Businesses generally acquire property rights in long-term assets through purchases that are funded by internal sources or by externally borrowed funds. The accounting issues associated with the purchase of long-term assets were discussed in Chapter 9. Leasing is an alternative means of acquiring long-term assets to be used by firms. Leases that are not in-substance purchases provide for the right to use property by lessees, in contrast to purchases that transfer property rights to the user of the long-term asset. Lease terms generally obligate lessees to make a series of payments over a future period; thus, they are similar to long-term debt. However, if a lease is structured in a certain way, it enables the lessee to engage in off–balance sheet financing because certain leases are not reported as long-term debt on the balance sheet. Business managers often wish to use off–balance sheet financing to improve the financial position of their companies. However, as noted earlier in the text, efficient market research suggests that off–balance sheet debt is incorporated into user decision models in determining the value of a company.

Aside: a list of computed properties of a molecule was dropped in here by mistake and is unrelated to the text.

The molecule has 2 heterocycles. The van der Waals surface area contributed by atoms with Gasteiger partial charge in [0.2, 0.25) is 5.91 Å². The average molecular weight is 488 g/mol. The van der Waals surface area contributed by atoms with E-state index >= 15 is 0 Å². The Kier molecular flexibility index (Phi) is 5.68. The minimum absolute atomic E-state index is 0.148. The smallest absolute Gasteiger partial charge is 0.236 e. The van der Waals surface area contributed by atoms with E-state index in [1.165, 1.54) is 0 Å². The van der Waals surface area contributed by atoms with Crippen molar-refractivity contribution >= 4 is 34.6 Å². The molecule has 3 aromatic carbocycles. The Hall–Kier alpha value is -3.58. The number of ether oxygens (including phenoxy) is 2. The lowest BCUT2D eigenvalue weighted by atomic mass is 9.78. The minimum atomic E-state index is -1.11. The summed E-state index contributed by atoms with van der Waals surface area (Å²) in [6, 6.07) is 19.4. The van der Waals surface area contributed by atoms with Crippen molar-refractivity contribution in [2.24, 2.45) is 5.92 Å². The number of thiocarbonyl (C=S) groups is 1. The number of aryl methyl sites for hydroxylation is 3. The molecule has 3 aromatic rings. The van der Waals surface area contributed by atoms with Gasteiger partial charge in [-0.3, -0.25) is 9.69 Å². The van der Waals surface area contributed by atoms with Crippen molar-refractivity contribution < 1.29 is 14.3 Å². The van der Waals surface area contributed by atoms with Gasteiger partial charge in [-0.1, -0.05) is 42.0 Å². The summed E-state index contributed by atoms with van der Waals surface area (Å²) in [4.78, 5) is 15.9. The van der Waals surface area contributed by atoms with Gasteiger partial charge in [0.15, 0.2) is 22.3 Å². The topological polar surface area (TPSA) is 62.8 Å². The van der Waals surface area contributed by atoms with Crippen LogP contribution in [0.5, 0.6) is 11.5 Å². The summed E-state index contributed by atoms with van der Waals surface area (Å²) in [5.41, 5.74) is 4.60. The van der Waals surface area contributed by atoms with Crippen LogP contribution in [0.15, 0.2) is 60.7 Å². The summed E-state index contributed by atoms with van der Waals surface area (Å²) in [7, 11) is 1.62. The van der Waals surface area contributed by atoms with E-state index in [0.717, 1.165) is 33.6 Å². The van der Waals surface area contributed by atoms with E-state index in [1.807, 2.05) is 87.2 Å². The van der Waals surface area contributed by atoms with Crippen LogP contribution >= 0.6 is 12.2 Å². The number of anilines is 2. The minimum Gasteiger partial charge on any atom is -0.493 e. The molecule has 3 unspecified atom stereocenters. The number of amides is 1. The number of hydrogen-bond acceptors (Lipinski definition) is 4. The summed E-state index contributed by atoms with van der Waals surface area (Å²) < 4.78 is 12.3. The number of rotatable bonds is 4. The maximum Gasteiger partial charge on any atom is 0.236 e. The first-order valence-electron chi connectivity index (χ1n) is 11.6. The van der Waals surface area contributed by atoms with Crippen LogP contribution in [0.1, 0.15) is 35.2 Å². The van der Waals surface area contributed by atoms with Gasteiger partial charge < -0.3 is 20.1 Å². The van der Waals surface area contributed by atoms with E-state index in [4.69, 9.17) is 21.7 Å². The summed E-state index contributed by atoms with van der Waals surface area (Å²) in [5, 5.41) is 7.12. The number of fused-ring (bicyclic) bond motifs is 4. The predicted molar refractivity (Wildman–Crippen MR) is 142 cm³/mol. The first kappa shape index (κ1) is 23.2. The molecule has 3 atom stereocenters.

Leasing has become a popular method of acquiring property, because it has the following advantages: